Case Study: “Language Barriers in Cross-Cultural Communication”
English is THE language to speak when we talk across cultures. In Israel, English entered the workplace along with the global hi-tech boom. Numerous Israeli companies use English within the workplace, despite being located in mainly Hebrew-speaking Israel, because so much of their business is conducted with the international market. And even though many Israelis have a relatively good command of English, it’s still their second language, and what they say and write is not always readily understandable to people from other cultures.
Following is an example of a dialogue that failed due to the language barrier. This took place in a company I work with that has branches in both Tel Aviv and Boston:
Some senior American and Israeli managers were on a conference call. The topic of the call was transitioning from an on-premise product to a cloud-native product. In the middle of the discussion, one Israeli manager said that the R&D staff in Israel ‘don’t care’ about some of the changes. An American manager, although usually polite, couldn’t restrain himself when he heard that statement. “What’s that supposed to mean, they DON’T CARE??” he thundered.
This is a great example of a wrong expression giving the wrong impression. The Israeli manager’s intention got lost in translation since English is his second language. What he meant by ‘don’t care’ was that it wouldn’t make a big difference, didn’t matter, didn’t bother them – the correct English phrase would be ‘don’t mind.’ (The two terms seem so close to the Israeli ear and mind… practically identical… almost a synonym.)
Due to lack of knowledge or not understanding the nuances of a language, many Israelis often make usage mistakes. Another example is the English word ‘issue,’ which has been adopted in Hebrew as a cognate meaning topic or subject, whereas Americans tend to perceive the word with a negative connotation – like a problematic topic or subject. The distinction is liable to ruffle some feathers; if an Israeli innocently says, “I have an issue to bring up,” an American will already be on the defensive before another word is even spoken.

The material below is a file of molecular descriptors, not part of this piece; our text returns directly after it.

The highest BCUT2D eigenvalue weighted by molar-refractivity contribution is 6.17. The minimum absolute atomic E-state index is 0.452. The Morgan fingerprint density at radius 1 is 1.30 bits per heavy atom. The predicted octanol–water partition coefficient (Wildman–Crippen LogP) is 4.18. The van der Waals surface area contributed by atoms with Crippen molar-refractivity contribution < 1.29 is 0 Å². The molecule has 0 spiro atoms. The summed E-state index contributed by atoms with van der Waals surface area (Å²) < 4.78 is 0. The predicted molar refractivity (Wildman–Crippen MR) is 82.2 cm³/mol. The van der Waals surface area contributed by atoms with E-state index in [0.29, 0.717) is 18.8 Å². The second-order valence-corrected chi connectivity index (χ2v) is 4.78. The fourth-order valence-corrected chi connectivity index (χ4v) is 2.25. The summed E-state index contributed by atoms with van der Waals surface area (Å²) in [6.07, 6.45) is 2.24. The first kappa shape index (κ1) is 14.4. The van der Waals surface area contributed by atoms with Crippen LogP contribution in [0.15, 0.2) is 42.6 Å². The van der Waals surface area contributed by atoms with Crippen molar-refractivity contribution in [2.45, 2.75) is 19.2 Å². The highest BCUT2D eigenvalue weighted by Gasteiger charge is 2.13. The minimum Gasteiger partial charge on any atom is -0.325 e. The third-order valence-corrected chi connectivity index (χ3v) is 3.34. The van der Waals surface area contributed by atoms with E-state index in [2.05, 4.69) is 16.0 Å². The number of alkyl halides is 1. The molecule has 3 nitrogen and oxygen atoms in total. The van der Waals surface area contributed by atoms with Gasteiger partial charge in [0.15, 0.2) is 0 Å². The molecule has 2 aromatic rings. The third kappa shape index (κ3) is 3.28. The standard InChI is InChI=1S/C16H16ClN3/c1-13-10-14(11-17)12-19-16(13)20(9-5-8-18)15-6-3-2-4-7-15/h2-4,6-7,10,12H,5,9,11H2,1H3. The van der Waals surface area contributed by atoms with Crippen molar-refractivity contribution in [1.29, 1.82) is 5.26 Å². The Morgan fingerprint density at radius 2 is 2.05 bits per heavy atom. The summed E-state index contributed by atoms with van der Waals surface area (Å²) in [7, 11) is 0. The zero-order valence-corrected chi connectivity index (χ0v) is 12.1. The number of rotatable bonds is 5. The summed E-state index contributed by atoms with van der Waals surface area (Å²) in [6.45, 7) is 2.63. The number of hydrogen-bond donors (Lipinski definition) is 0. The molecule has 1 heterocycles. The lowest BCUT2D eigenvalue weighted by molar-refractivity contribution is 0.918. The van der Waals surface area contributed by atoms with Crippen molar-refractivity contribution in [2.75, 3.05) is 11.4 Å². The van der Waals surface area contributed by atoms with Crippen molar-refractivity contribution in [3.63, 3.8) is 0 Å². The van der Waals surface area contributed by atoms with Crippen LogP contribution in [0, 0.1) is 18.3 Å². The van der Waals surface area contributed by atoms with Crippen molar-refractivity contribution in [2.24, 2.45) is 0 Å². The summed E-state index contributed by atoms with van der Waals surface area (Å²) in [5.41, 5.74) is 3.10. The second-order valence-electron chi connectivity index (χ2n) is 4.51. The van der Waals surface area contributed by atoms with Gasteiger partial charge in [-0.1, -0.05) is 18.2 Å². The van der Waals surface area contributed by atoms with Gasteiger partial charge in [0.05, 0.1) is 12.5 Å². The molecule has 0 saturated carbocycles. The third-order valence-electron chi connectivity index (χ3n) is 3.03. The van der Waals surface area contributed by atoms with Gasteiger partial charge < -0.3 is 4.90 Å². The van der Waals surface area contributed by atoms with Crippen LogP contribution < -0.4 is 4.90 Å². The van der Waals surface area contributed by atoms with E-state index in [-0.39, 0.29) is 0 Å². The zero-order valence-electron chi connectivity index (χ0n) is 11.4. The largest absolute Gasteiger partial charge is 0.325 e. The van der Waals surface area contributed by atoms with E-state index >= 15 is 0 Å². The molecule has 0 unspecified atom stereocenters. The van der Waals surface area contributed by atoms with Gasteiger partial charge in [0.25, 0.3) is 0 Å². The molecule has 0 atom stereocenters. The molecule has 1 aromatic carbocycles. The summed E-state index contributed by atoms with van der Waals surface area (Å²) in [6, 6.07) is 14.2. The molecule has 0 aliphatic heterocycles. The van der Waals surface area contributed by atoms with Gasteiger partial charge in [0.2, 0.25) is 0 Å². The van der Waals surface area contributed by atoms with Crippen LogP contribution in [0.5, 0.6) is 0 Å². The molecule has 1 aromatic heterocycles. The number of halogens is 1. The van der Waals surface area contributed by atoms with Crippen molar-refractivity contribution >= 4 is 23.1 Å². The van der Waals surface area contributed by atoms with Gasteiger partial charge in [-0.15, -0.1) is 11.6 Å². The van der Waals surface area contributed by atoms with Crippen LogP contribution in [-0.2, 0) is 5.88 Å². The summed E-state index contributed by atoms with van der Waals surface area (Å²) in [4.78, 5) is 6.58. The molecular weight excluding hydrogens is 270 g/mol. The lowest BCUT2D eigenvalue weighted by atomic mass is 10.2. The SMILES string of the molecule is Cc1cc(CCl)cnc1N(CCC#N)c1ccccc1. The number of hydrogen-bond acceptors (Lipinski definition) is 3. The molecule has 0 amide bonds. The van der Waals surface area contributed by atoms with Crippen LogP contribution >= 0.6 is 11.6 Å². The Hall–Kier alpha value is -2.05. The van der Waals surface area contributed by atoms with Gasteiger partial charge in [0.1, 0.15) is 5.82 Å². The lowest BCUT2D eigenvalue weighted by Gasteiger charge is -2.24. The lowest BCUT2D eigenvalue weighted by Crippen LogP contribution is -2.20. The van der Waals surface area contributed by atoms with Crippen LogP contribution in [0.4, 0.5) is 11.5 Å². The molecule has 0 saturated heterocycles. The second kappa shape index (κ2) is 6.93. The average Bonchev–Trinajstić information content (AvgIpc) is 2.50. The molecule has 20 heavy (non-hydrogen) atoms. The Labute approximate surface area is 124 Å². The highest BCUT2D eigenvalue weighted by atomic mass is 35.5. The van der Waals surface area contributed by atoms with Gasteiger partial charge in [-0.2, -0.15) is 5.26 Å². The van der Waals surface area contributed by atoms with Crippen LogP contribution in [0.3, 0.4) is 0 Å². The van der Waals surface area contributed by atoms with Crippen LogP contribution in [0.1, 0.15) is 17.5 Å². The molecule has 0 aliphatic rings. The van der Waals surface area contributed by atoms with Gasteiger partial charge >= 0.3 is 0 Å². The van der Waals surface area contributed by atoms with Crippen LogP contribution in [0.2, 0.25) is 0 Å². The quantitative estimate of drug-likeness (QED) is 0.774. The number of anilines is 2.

It’s one challenge to become confident when speaking a foreign language, and quite another to become fluent in a foreign culture. In effect, misunderstandings and failure to communicate between co-workers from different cultures lead to ambiguity, mistrust and disrupted productivity. Both sides appear to be speaking English but each is using it in a context relative to their own culture. This can make for some heated arguments.
- Native English speakers naturally absorb every little detail in their language, so it makes a big difference to them which words are used. Even if they sound or mean something similar to what the foreign speaker actually intended, ‘close’ is usually just as unclear as ‘way off mark.’
- Hebrew has far fewer words than English, and in Israel we use the same word in many different situations. Moreover, we use words more approximately than literally, so they may not always contain the same meaning as the message we are trying to convey.
- During times of stress, people tend to automatically interpret what they hear according to their own culture rather than their dialogue partner’s, which can create confusion and insecurity.
- Recommendation for native English speakers:
When communication breaks down in this manner, and you feel offended or baffled by what your colleague from the other culture just said, please try to check if you misinterpreted the meaning. Ask questions to make sure you understand one another. In the case mentioned above, the American manager could have repeated the offending phrase, explained it and requested a clarification: “When you say ‘don’t care,’ do you really mean that they have no interest in this subject?” That could save a lot of disappointment and anger.
- Recommendation for Israelis and other non-native English speakers:
Be thoughtful in your manner and try to express yourself as accurately as possible. This is especially important when dealing with older people. Careful dialogue forces all participants to truly listen and strive to understand what their conversational partner is trying to get across. Sure, this be challenging but patience will bear good results in time.
Translation involves far more than converting words and phrases from one language to another. For more information about cross-cultural communication, how to work with Israelis, past blogs or “Israeli Business Culture,” my bestselling book on Amazon, please browse the relevant pages on my website (http://www.olm-consulting.com/).
And always feel free to contact me with any question or request at firstname.lastname@example.org.